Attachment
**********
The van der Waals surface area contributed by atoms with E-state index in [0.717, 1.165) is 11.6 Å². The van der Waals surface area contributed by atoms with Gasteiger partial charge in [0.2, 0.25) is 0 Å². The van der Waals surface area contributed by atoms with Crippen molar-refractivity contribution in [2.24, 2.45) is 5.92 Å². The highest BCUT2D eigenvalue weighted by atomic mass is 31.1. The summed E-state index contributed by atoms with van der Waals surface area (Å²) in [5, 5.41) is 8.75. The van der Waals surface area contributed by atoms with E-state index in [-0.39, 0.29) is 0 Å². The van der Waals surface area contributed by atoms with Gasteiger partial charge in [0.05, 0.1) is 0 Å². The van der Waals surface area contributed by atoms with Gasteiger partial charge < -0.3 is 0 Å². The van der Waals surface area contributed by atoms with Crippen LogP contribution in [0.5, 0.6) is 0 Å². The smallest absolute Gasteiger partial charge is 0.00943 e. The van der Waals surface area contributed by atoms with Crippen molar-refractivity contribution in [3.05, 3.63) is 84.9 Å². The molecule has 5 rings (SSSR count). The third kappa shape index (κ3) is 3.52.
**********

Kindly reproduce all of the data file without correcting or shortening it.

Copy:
The van der Waals surface area contributed by atoms with E-state index in [0.717, 1.165) is 11.6 Å². The van der Waals surface area contributed by atoms with Gasteiger partial charge in [0.2, 0.25) is 0 Å². The van der Waals surface area contributed by atoms with Crippen molar-refractivity contribution in [2.24, 2.45) is 5.92 Å². The highest BCUT2D eigenvalue weighted by atomic mass is 31.1. The summed E-state index contributed by atoms with van der Waals surface area (Å²) in [5, 5.41) is 8.75. The van der Waals surface area contributed by atoms with E-state index in [-0.39, 0.29) is 0 Å². The van der Waals surface area contributed by atoms with Gasteiger partial charge in [0.05, 0.1) is 0 Å². The van der Waals surface area contributed by atoms with Gasteiger partial charge < -0.3 is 0 Å². The van der Waals surface area contributed by atoms with Crippen LogP contribution in [0.5, 0.6) is 0 Å². The smallest absolute Gasteiger partial charge is 0.00943 e. The van der Waals surface area contributed by atoms with Crippen molar-refractivity contribution in [3.05, 3.63) is 84.9 Å². The molecule has 5 rings (SSSR count). The third kappa shape index (κ3) is 3.52.